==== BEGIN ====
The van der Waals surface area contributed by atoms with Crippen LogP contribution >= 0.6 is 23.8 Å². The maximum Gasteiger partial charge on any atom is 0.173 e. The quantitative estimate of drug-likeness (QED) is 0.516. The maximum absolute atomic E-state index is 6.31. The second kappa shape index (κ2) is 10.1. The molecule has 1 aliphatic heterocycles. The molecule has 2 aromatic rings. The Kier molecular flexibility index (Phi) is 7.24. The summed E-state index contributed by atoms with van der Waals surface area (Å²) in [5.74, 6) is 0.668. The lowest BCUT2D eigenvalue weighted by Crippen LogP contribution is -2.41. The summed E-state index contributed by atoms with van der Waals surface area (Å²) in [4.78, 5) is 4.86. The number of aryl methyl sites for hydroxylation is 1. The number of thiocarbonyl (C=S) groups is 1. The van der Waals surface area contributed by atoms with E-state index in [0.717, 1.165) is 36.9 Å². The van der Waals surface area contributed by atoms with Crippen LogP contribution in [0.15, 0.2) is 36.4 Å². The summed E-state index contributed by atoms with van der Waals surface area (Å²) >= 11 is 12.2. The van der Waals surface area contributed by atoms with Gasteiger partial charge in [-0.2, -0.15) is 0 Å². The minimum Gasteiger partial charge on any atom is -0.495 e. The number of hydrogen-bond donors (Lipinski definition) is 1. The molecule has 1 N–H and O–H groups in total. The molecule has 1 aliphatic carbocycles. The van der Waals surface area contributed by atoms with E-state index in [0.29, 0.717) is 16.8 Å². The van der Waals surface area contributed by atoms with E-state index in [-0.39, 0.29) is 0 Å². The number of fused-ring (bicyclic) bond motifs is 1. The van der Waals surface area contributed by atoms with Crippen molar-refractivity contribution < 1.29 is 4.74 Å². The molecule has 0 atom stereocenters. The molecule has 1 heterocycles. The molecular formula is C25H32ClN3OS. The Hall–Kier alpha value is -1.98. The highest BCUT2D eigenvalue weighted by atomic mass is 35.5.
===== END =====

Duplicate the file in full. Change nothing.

The van der Waals surface area contributed by atoms with Crippen LogP contribution >= 0.6 is 23.8 Å². The maximum Gasteiger partial charge on any atom is 0.173 e. The quantitative estimate of drug-likeness (QED) is 0.516. The maximum absolute atomic E-state index is 6.31. The second kappa shape index (κ2) is 10.1. The molecule has 1 aliphatic heterocycles. The molecule has 2 aromatic rings. The Kier molecular flexibility index (Phi) is 7.24. The summed E-state index contributed by atoms with van der Waals surface area (Å²) in [5.74, 6) is 0.668. The lowest BCUT2D eigenvalue weighted by Crippen LogP contribution is -2.41. The summed E-state index contributed by atoms with van der Waals surface area (Å²) in [4.78, 5) is 4.86. The number of aryl methyl sites for hydroxylation is 1. The number of thiocarbonyl (C=S) groups is 1. The van der Waals surface area contributed by atoms with E-state index in [0.717, 1.165) is 36.9 Å². The van der Waals surface area contributed by atoms with Crippen LogP contribution in [0.15, 0.2) is 36.4 Å². The summed E-state index contributed by atoms with van der Waals surface area (Å²) >= 11 is 12.2. The van der Waals surface area contributed by atoms with Gasteiger partial charge in [-0.2, -0.15) is 0 Å². The minimum Gasteiger partial charge on any atom is -0.495 e. The number of hydrogen-bond donors (Lipinski definition) is 1. The molecule has 1 N–H and O–H groups in total. The molecule has 1 aliphatic carbocycles. The van der Waals surface area contributed by atoms with E-state index in [0.29, 0.717) is 16.8 Å². The van der Waals surface area contributed by atoms with E-state index in [-0.39, 0.29) is 0 Å². The number of fused-ring (bicyclic) bond motifs is 1. The van der Waals surface area contributed by atoms with Crippen molar-refractivity contribution < 1.29 is 4.74 Å². The molecule has 0 atom stereocenters. The molecule has 1 heterocycles. The molecular formula is C25H32ClN3OS. The Hall–Kier alpha value is -1.98. The highest BCUT2D eigenvalue weighted by atomic mass is 35.5.